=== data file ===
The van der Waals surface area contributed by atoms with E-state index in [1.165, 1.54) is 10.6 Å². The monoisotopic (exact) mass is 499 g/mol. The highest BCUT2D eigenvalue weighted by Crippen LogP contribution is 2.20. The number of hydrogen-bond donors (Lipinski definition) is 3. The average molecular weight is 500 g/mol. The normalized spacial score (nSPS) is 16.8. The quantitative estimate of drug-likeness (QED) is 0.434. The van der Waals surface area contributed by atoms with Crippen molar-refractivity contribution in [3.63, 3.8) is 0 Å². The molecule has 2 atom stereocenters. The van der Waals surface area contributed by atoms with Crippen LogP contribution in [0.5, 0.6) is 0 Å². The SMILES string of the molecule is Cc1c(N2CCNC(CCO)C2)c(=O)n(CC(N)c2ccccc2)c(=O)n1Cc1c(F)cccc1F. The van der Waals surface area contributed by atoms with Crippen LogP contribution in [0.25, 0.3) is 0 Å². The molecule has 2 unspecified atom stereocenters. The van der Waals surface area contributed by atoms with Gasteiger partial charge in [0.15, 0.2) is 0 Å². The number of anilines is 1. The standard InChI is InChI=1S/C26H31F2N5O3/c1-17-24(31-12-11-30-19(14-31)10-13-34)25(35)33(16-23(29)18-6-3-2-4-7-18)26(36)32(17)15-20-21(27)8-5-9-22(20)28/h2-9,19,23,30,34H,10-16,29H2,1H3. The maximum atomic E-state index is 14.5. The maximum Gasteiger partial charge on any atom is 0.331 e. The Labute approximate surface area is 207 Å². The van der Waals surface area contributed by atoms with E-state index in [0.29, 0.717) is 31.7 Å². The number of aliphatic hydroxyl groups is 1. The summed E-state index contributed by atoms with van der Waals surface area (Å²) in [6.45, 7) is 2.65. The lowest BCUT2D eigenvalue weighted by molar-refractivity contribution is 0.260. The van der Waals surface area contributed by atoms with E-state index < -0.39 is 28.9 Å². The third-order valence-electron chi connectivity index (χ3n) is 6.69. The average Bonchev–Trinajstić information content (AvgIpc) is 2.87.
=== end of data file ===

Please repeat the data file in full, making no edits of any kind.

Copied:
The van der Waals surface area contributed by atoms with E-state index in [1.165, 1.54) is 10.6 Å². The monoisotopic (exact) mass is 499 g/mol. The highest BCUT2D eigenvalue weighted by Crippen LogP contribution is 2.20. The number of hydrogen-bond donors (Lipinski definition) is 3. The average molecular weight is 500 g/mol. The normalized spacial score (nSPS) is 16.8. The quantitative estimate of drug-likeness (QED) is 0.434. The van der Waals surface area contributed by atoms with Crippen molar-refractivity contribution in [3.63, 3.8) is 0 Å². The molecule has 2 atom stereocenters. The van der Waals surface area contributed by atoms with Crippen LogP contribution in [0.5, 0.6) is 0 Å². The SMILES string of the molecule is Cc1c(N2CCNC(CCO)C2)c(=O)n(CC(N)c2ccccc2)c(=O)n1Cc1c(F)cccc1F. The van der Waals surface area contributed by atoms with Crippen LogP contribution in [0.25, 0.3) is 0 Å². The molecule has 2 unspecified atom stereocenters. The van der Waals surface area contributed by atoms with Gasteiger partial charge in [0.15, 0.2) is 0 Å². The number of anilines is 1. The standard InChI is InChI=1S/C26H31F2N5O3/c1-17-24(31-12-11-30-19(14-31)10-13-34)25(35)33(16-23(29)18-6-3-2-4-7-18)26(36)32(17)15-20-21(27)8-5-9-22(20)28/h2-9,19,23,30,34H,10-16,29H2,1H3. The maximum atomic E-state index is 14.5. The maximum Gasteiger partial charge on any atom is 0.331 e. The Labute approximate surface area is 207 Å². The van der Waals surface area contributed by atoms with E-state index in [0.29, 0.717) is 31.7 Å². The number of aliphatic hydroxyl groups is 1. The summed E-state index contributed by atoms with van der Waals surface area (Å²) in [6.45, 7) is 2.65. The lowest BCUT2D eigenvalue weighted by molar-refractivity contribution is 0.260. The van der Waals surface area contributed by atoms with E-state index < -0.39 is 28.9 Å². The third-order valence-electron chi connectivity index (χ3n) is 6.69. The average Bonchev–Trinajstić information content (AvgIpc) is 2.87.